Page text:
During the last thirty years or so it has been widely recognised in the research community that the key transmission medium seeming capable of serving both the ever-growing demand for bandwidth and the unceasing need for new services, is optical fibre. In this context, Wavelength Division Multiplexing (WDM) is the most popular technique for introducing concurrency among multiple user transmissions into the network and, thus, exploiting the huge amount of fibre bandwidth available under the severe limitations imposed by electronics speed on the maximum network access rate. This book extensively covers an important research area in optical networking, enabling readers to fully understand the concepts of optical LANs and learn details of architecture issues and control protocols. Through its careful focus on the local area, the book, covers the major architectural, topological and protocol issues regarding optical Local Area Networks (LANs) today. Considering that constant advances on optical component technology make all-optical WDM LANs all the more feasible for a wide commercial deployment, the book investigates thoroughly the crucial latter topic, i.e. the Media-Access Control (MAC) protocols that should be used. Besides introducing a noteworthy part of the vast literature on such protocols and providing some helpful distinguishing key protocol characteristics, the book is also innovative in focusing on a recent significant class of promising protocols whose operation is based on network feedback information. In this way, these adaptive protocols for optical LANs achieve an overall higher performance in comparison with many other non-adaptive schemes. Multiwavelength Optical LANs: Enables readers to understand the concepts of optical LANs and learn details of architecture issues and control protocols Focuses on the major architectural, topological and protocol issues regarding optical local area networks Presents the important class of adaptive protocols for optical LANs No Optical systems/network developers, or engineers and scientists working in optical networking should be without this book. The well considered approach also makes this recommended reading for undergraduate and graduate computer science, computer, electrical and telecommunications engineering students.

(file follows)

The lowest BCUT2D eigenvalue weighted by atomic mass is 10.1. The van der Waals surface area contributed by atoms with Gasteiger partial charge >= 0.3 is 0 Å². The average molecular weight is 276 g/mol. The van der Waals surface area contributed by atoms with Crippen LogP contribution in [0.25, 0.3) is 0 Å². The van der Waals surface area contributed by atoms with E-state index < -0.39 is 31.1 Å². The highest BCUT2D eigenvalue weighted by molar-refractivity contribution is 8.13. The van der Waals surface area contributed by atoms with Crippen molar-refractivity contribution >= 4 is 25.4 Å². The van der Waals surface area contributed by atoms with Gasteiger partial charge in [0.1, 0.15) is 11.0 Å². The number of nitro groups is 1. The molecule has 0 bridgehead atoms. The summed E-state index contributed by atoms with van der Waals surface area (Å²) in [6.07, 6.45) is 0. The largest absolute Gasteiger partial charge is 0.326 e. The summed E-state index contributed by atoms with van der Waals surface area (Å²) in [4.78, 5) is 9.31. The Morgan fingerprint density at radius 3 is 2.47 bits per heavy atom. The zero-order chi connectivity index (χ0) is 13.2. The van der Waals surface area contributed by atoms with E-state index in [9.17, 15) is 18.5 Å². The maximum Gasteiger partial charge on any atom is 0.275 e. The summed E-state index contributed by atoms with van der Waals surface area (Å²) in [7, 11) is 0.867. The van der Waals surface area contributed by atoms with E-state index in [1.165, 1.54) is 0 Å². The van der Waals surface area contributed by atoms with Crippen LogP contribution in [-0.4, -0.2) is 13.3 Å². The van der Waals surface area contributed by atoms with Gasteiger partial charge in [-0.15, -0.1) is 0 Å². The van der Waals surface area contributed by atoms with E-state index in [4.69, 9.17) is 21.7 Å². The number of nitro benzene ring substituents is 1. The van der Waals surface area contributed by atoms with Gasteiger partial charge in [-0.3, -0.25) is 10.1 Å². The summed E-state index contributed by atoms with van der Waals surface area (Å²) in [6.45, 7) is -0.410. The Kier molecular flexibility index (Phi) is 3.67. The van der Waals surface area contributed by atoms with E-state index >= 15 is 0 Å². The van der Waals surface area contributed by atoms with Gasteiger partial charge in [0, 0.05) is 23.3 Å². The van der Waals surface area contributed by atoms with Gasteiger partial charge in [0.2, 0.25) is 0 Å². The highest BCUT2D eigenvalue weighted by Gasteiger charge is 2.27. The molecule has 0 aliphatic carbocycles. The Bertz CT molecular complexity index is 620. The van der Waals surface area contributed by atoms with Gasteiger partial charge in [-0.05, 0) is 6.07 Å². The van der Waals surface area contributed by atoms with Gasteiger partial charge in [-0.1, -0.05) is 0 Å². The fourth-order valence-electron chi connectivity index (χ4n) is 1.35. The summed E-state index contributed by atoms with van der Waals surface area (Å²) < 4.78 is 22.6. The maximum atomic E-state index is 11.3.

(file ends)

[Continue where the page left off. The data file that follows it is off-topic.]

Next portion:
Preface. Acknowledgements. 1. Introduction. Advantages of Optical Fibre as a Transmission Medium. Basic Multiplexing Techniques. Evolution of Optical Networking?Major Technological Milestones. First Generation Optical Networks. Second Generation Optical Networks?Main Classes. A Closer Look at WDM Broadcast-and-Select Local Area Networks. 2. Enabling Technologies. Introduction. Classes of Optical Networks. Optical Network Components. Summary. 3. Medium Access Control Protocols. Fixed-Assignment Protocols. Random Access Protocols. Pretransmission Coordination-Based Protocols. 4. Adaptive Protocols. Adaptive TDMA Protocols. Adaptive Random Access Protocols. Adaptive Pretransmission Coordination Protocols. Centralized Packet Filtering Protocols. Index.
Optical fibre is the key transmission medium capable of serving both the ever-growing demand for bandwidth and the unceasing need for new services. In this context, Wavelength Division Multiplexing (WDM) is the most popular technique for introducing concurrency among multiple user transmissions into the network exploiting the huge amount of fibre bandwidth available. Optical WDM will develop into a viable alternative for implementing high-performance Local Areas Networks (LANs). Multiwavelength Optical LANs focuses on the application of multiwavelength optical networking within the local area. Investigates the major architectural issues in multiwavelength optical LANs Discusses the main distinctive characteristics of multiwavelength optical LANs including the physical topology, the logical topology and the structure of network nodes Considers the constant advances on optical component technology that make WDM optical LANs all the more feasible for wide commercial deployment Examines the key protocol characteristics of Media-Access Control (MAC) protocols and adaptive protocols whose operation is based on network feedback information and whose overall higher performance can be compared to many other non-adaptive schemes This valuable, up-to-date and concise reference targets students, researchers, network designers and network operators, who are interested in multiwavelength optical LANs. In addition it provides a complete and comprehensive introduction to more general aspects of optical networking, including first generation optical networks, other classes of second generation optical networks and the underlying enabling device technology.
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